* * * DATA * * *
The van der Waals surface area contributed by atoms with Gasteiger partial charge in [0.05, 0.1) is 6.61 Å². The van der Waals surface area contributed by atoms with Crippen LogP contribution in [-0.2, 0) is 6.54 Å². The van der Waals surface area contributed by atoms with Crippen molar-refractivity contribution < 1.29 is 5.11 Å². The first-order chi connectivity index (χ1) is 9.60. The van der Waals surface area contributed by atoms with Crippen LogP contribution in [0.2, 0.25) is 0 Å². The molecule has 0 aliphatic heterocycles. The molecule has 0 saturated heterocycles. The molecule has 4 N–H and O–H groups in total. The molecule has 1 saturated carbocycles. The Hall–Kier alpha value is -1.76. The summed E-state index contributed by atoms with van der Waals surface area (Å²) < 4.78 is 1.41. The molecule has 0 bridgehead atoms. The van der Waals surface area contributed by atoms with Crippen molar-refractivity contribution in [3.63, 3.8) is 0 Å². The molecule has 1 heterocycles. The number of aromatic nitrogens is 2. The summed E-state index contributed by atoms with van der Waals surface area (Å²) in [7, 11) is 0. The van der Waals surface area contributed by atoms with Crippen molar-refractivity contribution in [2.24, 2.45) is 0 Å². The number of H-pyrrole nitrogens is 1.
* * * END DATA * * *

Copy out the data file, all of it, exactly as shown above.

The van der Waals surface area contributed by atoms with Gasteiger partial charge in [0.05, 0.1) is 6.61 Å². The van der Waals surface area contributed by atoms with Crippen LogP contribution in [-0.2, 0) is 6.54 Å². The van der Waals surface area contributed by atoms with Crippen molar-refractivity contribution < 1.29 is 5.11 Å². The first-order chi connectivity index (χ1) is 9.60. The van der Waals surface area contributed by atoms with Crippen LogP contribution in [0.2, 0.25) is 0 Å². The molecule has 0 aliphatic heterocycles. The molecule has 0 saturated heterocycles. The molecule has 4 N–H and O–H groups in total. The molecule has 1 saturated carbocycles. The Hall–Kier alpha value is -1.76. The summed E-state index contributed by atoms with van der Waals surface area (Å²) < 4.78 is 1.41. The molecule has 0 bridgehead atoms. The van der Waals surface area contributed by atoms with Crippen molar-refractivity contribution in [3.63, 3.8) is 0 Å². The molecule has 1 heterocycles. The number of aromatic nitrogens is 2. The summed E-state index contributed by atoms with van der Waals surface area (Å²) in [7, 11) is 0. The van der Waals surface area contributed by atoms with Crippen molar-refractivity contribution in [2.24, 2.45) is 0 Å². The number of H-pyrrole nitrogens is 1.